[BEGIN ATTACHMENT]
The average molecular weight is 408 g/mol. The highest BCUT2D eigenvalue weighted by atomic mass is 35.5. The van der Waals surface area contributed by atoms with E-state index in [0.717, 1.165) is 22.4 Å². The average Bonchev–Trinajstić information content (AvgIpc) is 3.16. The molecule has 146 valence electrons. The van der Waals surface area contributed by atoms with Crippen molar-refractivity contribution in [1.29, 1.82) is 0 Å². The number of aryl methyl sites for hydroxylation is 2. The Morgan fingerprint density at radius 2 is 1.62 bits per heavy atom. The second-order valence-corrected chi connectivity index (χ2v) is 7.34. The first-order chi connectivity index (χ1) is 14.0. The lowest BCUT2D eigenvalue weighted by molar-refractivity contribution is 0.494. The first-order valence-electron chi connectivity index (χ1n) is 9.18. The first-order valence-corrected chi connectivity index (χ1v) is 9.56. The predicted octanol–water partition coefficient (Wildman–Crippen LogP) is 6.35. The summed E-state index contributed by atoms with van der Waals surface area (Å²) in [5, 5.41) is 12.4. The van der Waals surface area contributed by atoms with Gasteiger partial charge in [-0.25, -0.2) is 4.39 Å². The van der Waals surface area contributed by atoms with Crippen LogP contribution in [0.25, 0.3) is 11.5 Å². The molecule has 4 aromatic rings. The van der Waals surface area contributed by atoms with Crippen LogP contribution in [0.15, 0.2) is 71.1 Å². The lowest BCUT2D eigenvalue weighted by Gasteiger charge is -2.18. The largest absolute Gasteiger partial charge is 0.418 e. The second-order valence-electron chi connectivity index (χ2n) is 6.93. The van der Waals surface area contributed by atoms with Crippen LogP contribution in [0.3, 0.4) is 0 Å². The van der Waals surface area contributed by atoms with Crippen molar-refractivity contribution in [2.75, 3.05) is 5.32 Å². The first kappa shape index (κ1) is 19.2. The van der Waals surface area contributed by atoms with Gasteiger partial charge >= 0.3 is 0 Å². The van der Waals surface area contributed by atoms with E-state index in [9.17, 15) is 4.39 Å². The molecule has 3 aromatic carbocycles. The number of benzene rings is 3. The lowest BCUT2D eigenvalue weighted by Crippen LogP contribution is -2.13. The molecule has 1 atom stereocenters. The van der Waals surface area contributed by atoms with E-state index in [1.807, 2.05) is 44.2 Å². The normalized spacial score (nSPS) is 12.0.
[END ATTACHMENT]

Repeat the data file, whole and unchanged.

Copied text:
The average molecular weight is 408 g/mol. The highest BCUT2D eigenvalue weighted by atomic mass is 35.5. The van der Waals surface area contributed by atoms with E-state index in [0.717, 1.165) is 22.4 Å². The average Bonchev–Trinajstić information content (AvgIpc) is 3.16. The molecule has 146 valence electrons. The van der Waals surface area contributed by atoms with Crippen molar-refractivity contribution in [1.29, 1.82) is 0 Å². The number of aryl methyl sites for hydroxylation is 2. The Morgan fingerprint density at radius 2 is 1.62 bits per heavy atom. The second-order valence-corrected chi connectivity index (χ2v) is 7.34. The first-order chi connectivity index (χ1) is 14.0. The lowest BCUT2D eigenvalue weighted by molar-refractivity contribution is 0.494. The first-order valence-electron chi connectivity index (χ1n) is 9.18. The first-order valence-corrected chi connectivity index (χ1v) is 9.56. The predicted octanol–water partition coefficient (Wildman–Crippen LogP) is 6.35. The summed E-state index contributed by atoms with van der Waals surface area (Å²) in [5, 5.41) is 12.4. The van der Waals surface area contributed by atoms with Gasteiger partial charge in [-0.25, -0.2) is 4.39 Å². The van der Waals surface area contributed by atoms with Crippen LogP contribution in [0.25, 0.3) is 11.5 Å². The molecule has 4 aromatic rings. The van der Waals surface area contributed by atoms with Crippen LogP contribution in [0.15, 0.2) is 71.1 Å². The lowest BCUT2D eigenvalue weighted by Gasteiger charge is -2.18. The largest absolute Gasteiger partial charge is 0.418 e. The second-order valence-electron chi connectivity index (χ2n) is 6.93. The van der Waals surface area contributed by atoms with Crippen LogP contribution in [0.3, 0.4) is 0 Å². The van der Waals surface area contributed by atoms with Crippen molar-refractivity contribution in [2.75, 3.05) is 5.32 Å². The first kappa shape index (κ1) is 19.2. The van der Waals surface area contributed by atoms with Gasteiger partial charge >= 0.3 is 0 Å². The van der Waals surface area contributed by atoms with E-state index in [9.17, 15) is 4.39 Å². The molecule has 3 aromatic carbocycles. The number of benzene rings is 3. The lowest BCUT2D eigenvalue weighted by Crippen LogP contribution is -2.13. The molecule has 1 atom stereocenters. The van der Waals surface area contributed by atoms with E-state index in [1.807, 2.05) is 44.2 Å². The normalized spacial score (nSPS) is 12.0.